Washington D.C.’s hottest ticket is free. Opened in September 2016, during the final months of President Obama’s presidency, the Smithsonian’s National Museum of African American History & Culture (1400 Constitution Ave. Tel: 202-633-1000. www.nmaahc.si.edu) requires a date and time-specific ticket for entry, which can be snapped up three months in advance during peak tourism season (March-August). If you don’t plan ahead during this time, you may find yourself merely admiring its exterior.
So when a D.C. friend and I found ourselves with a free afternoon on Halloween, with a few hours to spare between early dinner and watching Dupont Circle’s way-gay, ridiculously fun (unless you twist an ankle) High Heel Race (www.facebook.com/17thtreethighheelrace), which literally runs down 17th Street, she suggested we roll the dice and see if they had any walk-up tickets left at the door, which is possible during off-peak months. “Maybe fate will be on our side,” she mused. Sure enough, staff members out front held a few unused tickets in hand, and in we went.
It was a spectacular, profound experience, functioning as a narrative that begins underground and works up towards the light. After taking an elevator beneath David Adjaye and Philip Freelon’s strikingly designed building, the journey starts with the arrival of Africans to the USA via slave ships, to their struggles, and figureheads, and triumphs, during decades of bigotry, segregation (there’s a full-sized train car with despicable “whites only” and “colored only” sections you can walk through), and violence.
There were sniffles, and sobs (my own, frankly), upon visiting the Emmett Till memorial section that contains the lynched 14-year-old boy’s glass-topped casket. Strides and triumphs made by African Americans in more recent times emerge as one moves upward, including displays dedicated to Oprah Winfrey and President Barack Obama. The building’s upper floors celebrate African American accomplishments, and one of my favorite sections is dedicated to TV/film/music, chock full of iconic props, costumes, and multimedia, which includes Emmy-winning, trailblazing black gay filmmaker/writer/activist Marlon Riggs (Tongues Untied).
Good news for 2019 visitors: during off-peak months (September-February), walk-up tickets will be available on weekdays 10 A.M.-onward, with timed tickets only mandatory on weekends (some same-day tickets will also be released at 6:30 A.M. on Saturday and Sunday mornings). During peak months, weekday walk-up tickets will come available at 1 P.M., and some will be released online at 6:30 A.M. daily.
This year is a particularly exciting time to visit D.C., with freshly opened/renovated hotels, entirely revitalized new districts and neighborhoods, exciting food and drink spots (including distilleries and LGBT bars), and, first and foremost, a must-see LGBTQ exhibition at the more-timely-than-ever Newseum (555 Pennsylvania Ave. NW. Tel: 202-292-6100. www.newseum.org).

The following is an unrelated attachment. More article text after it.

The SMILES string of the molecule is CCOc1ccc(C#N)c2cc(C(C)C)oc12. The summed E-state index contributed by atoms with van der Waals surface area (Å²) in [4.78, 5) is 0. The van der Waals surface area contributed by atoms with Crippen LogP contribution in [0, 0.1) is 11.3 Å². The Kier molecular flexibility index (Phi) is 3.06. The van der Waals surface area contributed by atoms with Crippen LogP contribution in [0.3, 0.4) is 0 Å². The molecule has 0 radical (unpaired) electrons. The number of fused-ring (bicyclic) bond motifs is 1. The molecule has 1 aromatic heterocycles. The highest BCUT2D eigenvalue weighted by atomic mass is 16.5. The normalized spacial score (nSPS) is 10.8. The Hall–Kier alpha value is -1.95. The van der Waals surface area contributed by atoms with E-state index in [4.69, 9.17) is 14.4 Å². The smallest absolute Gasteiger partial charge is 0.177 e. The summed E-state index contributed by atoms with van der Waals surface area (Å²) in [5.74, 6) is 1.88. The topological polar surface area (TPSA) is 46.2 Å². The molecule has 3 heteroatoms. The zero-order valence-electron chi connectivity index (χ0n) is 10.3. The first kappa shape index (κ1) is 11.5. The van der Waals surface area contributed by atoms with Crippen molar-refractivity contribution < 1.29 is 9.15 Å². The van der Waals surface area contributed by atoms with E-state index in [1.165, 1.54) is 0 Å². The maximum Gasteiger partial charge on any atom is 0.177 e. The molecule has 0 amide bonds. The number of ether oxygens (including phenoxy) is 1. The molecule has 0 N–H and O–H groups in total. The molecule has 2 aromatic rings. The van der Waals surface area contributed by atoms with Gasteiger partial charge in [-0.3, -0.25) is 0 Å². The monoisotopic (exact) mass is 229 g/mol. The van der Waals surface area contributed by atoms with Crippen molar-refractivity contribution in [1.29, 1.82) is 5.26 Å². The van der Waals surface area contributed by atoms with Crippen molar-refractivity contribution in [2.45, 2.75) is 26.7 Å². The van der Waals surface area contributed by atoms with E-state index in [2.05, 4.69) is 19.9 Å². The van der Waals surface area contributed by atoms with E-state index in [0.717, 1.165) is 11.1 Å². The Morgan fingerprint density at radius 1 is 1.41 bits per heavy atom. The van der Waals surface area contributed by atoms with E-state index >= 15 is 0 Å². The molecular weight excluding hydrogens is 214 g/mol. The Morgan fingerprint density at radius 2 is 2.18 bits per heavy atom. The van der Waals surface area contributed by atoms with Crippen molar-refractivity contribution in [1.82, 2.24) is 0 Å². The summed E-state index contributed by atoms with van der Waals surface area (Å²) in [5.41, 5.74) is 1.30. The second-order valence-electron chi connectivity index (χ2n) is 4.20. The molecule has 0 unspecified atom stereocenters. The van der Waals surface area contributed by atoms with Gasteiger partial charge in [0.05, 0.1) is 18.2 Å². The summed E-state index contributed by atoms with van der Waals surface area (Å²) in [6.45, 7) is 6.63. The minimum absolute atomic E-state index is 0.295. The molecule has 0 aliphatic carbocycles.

Commemorating Stonewall’s 50th anniversary, “Rise Up: Stonewall and the LGBTQ Movement,” runs from now until December 31, 2019. The exhibition boasts artifacts, images, publications, and coverage related to key moments (and some under the radar) in gay rights, including the fused wedding rings of Jim Obergefell and his late husband, John Arthur (the 2015 SCOTUS ruling on Obergefell’s case resulted in national marriage equality). Newseum is one of the few major D.C. cultural attractions separate from the Smithsonian (yes, there’s an admission, but well worth it), and traces the past and future of news reporting and the free press, with artifacts including a section of the Berlin Wall.
Complementing the exhibition, Hamilton Hotel (1001 14th St. NW. Tel: (202) 682-0111. www.hamiltonhoteldc.com) partnered with Newseum and commissioned Alan Cumming to curate a 12th floor signature room, The Newsroom: Rise Up Suite, with artifacts and items that include a souvenir program from the inaugural 1982 Gay Games, the script for 1997’s watershed “coming out” episode of Ellen, and numerous LGBTQ-related newspaper and magazine clippings.
Spring 2019 saw the grand opening of a brand-new, permanent 140,000 square foot Spy Museum (700 L’Enfant Plaza. Tel: 202-393-7798. www.spymuseum.org), which had previously been housed on F Street. In May, after being closed to the public for 8 years due to damage incurred by a 5.8 earthquake, the mall’s 555-foot tall, iconic Washington Monument (www.nps.gov/wamo/index.htm) reopened to the public, with a new elevator and security system.
One of the most exciting 2019 debuts, especially for arts lovers, will be The REACH (www.reach.kennedy-center.org), Kennedy Center’s first-ever expansion. Described as “a living theater where diverse art forms collide,” and scheduled for an opening celebration in September, it will encompass three pavilions, outdoor spaces, a pedestrian bridge to the waterfront, and will be host to arts education, incubation, performances, film, festivals, and even picnicking. Plus, it will be accessibility-friendly, and so expansive that one can spot it from an airplane.
If skylines are your thing, cross the water to Virginia and take in a 360- degree cinematic view of D.C. (and Maryland and Virginia!) from the 31st floor Observation Deck at CEB Tower (1201 Wilson Blvd., Arlington, VA. Tel: 703-423-0600. www.theviewofdc.com) that opened in mid-2018.
One of the biggest new developments in D.C. itself, however, is The Wharf (www.wharfdc.com). Just ten minutes by foot from the Tidal Basin’s prime Cherry Blossoms trail, and a few minutes more to the Holocaust Museum, this once grubby, mile-long waterfront strip along the Potomac River has been transformed into a $2.5 billion, sleek leisure and office district and boardwalk featuring hotels, restaurants, bars, and shops.
Lesbian Chef Jamie Leeds’ beloved Hank’s Oyster Bar (701 Wharf St. Tel: 202-817-3055. hanksoysterbar.com/thewharf) boasts a location smack dab on the boardwalk, so you can scarf down lobster rolls, crab cakes, and oysters with a side order of views and prime people watching. The Wharf is peppered with a mix of deeply local and prestige national storefronts, including Blue Bottle Coffee, Shake Shack, Milk Bar, and multi-story tiki bar and distillery, Potomac Distilling Company (1130 Main Ave. NW. Tel: 202-900-4786. www.tikitnt.com), from local rum distiller, Thrasher’s. During warmer months, concerts are held on floating stages and piers, and we’d be remiss not to mention The Wharf arrival of America’s oldest, still running open-air seafood market, Maine Avenue Fish Market (it dates back to the 1800s).
Conveniently, Hank’s is located just underneath one of The Wharf’s sleek, fresh hotels, the 175-room Canopy by Hilton Washington D.C. The Wharf (975 7th St. SW. Tel: 202-488-2500. www.canopy3.hilton.com), which opened in early 2018. Functional, modern, and comfy, the boutique styled brand is Canopy’s first USA property and it embraces local-centric twists including art, food, and the artisanal products stocked in its minibars and